In the traditional model of computing, programmers write their codes in C or other high-level (i.e. human-readable) languages. Then a compiler (e.g. gcc) converts that code into assembly and machine (byte) instructions. This is because the microprocessor can understand only 0s and 1s, whereas the humans tend go crazy trying to make sense of such code. The assembly language is a happy compromise between the two. It presents the machine or byte-instructions in human-readable format.

Bioinformatics Contest - 2018

It is that time of the year again. Our friends from Rosalind, Stepik and Bioinformatics Institute are hosting another bioinformatics contest with qualifying round starting on Feb. 3rd. Details below.

A New Nemesis for Nanopore

Investor warning: The following post is for entertainment purposes only, and should not be considered as financial advice of any sort. In Feb 2016, we made a forecast that Oxford Nanopore would go out of business by the end of 2017. That did not happen, and we do deserve to get an ‘F’ for that forecast. We would also like to take this opportunity to make our readers aware of a relevant (and highly controversial) investment research report that came out recently.

DIY Ancestry Analysis using the GPS Algorithm

For those interested in trying out the cutting-edge tools in ancestry research on real data, I am open-sourcing my own genotype information in this github project along with all analysis steps. You need to install two programs - plink and admixture. Then by following the steps given in the README file, you should be able to find the geographic origin of the given sample, (which is me).

The Diversity of REcent and Ancient huMan (DREAM)

Is '23 and Me' Misleading its Jewish Customers on Ancestry?

‘Fake news’ - step aside. Now we got allegations of ‘fake ancestry’.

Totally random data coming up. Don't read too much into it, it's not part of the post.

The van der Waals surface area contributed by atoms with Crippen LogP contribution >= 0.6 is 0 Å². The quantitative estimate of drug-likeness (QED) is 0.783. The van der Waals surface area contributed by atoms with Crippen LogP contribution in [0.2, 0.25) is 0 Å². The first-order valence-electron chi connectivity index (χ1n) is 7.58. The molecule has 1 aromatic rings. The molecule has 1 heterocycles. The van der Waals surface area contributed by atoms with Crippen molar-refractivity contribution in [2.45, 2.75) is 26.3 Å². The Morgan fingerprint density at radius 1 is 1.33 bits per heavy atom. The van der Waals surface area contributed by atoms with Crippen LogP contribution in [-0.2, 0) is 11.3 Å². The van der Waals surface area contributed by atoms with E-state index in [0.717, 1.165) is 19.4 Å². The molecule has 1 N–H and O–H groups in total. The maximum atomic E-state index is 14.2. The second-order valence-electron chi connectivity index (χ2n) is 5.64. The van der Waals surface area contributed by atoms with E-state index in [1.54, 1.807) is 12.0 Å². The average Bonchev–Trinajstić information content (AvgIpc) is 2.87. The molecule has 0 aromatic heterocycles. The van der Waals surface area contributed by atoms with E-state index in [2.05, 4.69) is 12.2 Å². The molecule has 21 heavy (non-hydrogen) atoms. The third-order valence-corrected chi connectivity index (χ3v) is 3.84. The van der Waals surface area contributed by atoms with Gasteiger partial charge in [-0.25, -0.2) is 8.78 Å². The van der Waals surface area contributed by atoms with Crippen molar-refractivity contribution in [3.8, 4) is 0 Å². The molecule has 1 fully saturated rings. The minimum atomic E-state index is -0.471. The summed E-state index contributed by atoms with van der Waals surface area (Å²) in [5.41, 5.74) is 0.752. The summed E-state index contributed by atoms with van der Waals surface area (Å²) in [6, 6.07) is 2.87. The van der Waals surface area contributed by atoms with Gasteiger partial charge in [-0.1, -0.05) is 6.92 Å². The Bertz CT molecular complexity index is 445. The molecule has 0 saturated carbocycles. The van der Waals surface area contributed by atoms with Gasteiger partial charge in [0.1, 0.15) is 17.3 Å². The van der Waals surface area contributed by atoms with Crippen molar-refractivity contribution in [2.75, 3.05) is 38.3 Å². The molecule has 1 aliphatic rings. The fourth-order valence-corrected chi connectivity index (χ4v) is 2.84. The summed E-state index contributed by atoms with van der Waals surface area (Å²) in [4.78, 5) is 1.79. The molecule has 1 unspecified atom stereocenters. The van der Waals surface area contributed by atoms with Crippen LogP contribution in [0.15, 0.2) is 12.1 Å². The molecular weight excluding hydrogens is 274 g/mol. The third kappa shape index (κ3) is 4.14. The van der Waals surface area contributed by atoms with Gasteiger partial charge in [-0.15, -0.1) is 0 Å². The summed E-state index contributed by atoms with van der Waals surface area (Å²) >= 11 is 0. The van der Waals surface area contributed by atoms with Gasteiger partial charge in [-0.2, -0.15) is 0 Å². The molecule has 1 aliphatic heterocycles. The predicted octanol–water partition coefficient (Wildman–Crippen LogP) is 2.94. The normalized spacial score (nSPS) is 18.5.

Minimizer - An Introductory Tutorial

This is a condensed version of our longer tutorial on minimizer algorithms available here. Many bioinformatics algorithms use short substrings of a longer sequence, commonly known as k-mers, for indexing, search or assembly. Minimizers allow efficient binning of those k-mers so that some information about the sequence contiguity is preserved.

Compact Universal Set of Minimizers

There has been a number of interesting recent developments on minimizers likely to make bioinformatics algorithms even more efficient. In this post, we like to mention three papers by Y. Orenstein, G. Marçais and collaborators.

Time to Shrink the National Institute of Health (NIH)?

In his recent budget, President Trump proposed to reduce taxes wasted in the NIH Money Pit sinkhole by twenty percent. Such a big cut will most likely not be approved by the Congress, because the political stars are aligning against it. The economic stars, on the other hand, are aligned in favor of drastic reduction of NIH funding in the coming years. We explained why in a post written four years ago. Shutting down parts of NIH, or even the entire agency, will not be an unmitigated disaster for science, and if at all, will be beneficial. We made an appeal to close NHGRI in “Let’s Discuss - Is it Time to Shut Down NHGRI?” and also wrote - “How Much Will the Americans Suffer, If NIH Shuts Down?”.